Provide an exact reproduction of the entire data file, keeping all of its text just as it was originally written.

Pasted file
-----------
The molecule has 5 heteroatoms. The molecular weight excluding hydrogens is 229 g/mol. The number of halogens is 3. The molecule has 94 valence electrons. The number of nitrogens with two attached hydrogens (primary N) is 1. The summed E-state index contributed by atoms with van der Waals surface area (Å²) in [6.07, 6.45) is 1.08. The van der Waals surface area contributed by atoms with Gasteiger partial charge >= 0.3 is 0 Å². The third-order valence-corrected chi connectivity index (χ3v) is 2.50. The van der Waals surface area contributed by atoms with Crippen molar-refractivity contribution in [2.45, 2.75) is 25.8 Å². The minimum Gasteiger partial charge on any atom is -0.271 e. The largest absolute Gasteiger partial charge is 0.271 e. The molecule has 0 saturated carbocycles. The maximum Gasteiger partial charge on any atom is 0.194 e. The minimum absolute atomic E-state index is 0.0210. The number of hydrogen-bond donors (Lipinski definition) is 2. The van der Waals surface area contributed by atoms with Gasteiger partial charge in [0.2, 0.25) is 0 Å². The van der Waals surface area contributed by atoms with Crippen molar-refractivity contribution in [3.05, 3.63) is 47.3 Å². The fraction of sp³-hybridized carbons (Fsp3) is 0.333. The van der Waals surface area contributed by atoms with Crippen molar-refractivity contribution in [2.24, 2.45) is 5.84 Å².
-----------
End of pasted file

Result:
The molecule has 5 heteroatoms. The molecular weight excluding hydrogens is 229 g/mol. The number of halogens is 3. The molecule has 94 valence electrons. The number of nitrogens with two attached hydrogens (primary N) is 1. The summed E-state index contributed by atoms with van der Waals surface area (Å²) in [6.07, 6.45) is 1.08. The van der Waals surface area contributed by atoms with Gasteiger partial charge >= 0.3 is 0 Å². The third-order valence-corrected chi connectivity index (χ3v) is 2.50. The van der Waals surface area contributed by atoms with Crippen molar-refractivity contribution in [2.45, 2.75) is 25.8 Å². The minimum Gasteiger partial charge on any atom is -0.271 e. The largest absolute Gasteiger partial charge is 0.271 e. The molecule has 0 saturated carbocycles. The maximum Gasteiger partial charge on any atom is 0.194 e. The minimum absolute atomic E-state index is 0.0210. The number of hydrogen-bond donors (Lipinski definition) is 2. The van der Waals surface area contributed by atoms with Gasteiger partial charge in [0.2, 0.25) is 0 Å². The van der Waals surface area contributed by atoms with Crippen molar-refractivity contribution in [3.05, 3.63) is 47.3 Å². The fraction of sp³-hybridized carbons (Fsp3) is 0.333. The van der Waals surface area contributed by atoms with Crippen molar-refractivity contribution in [2.24, 2.45) is 5.84 Å².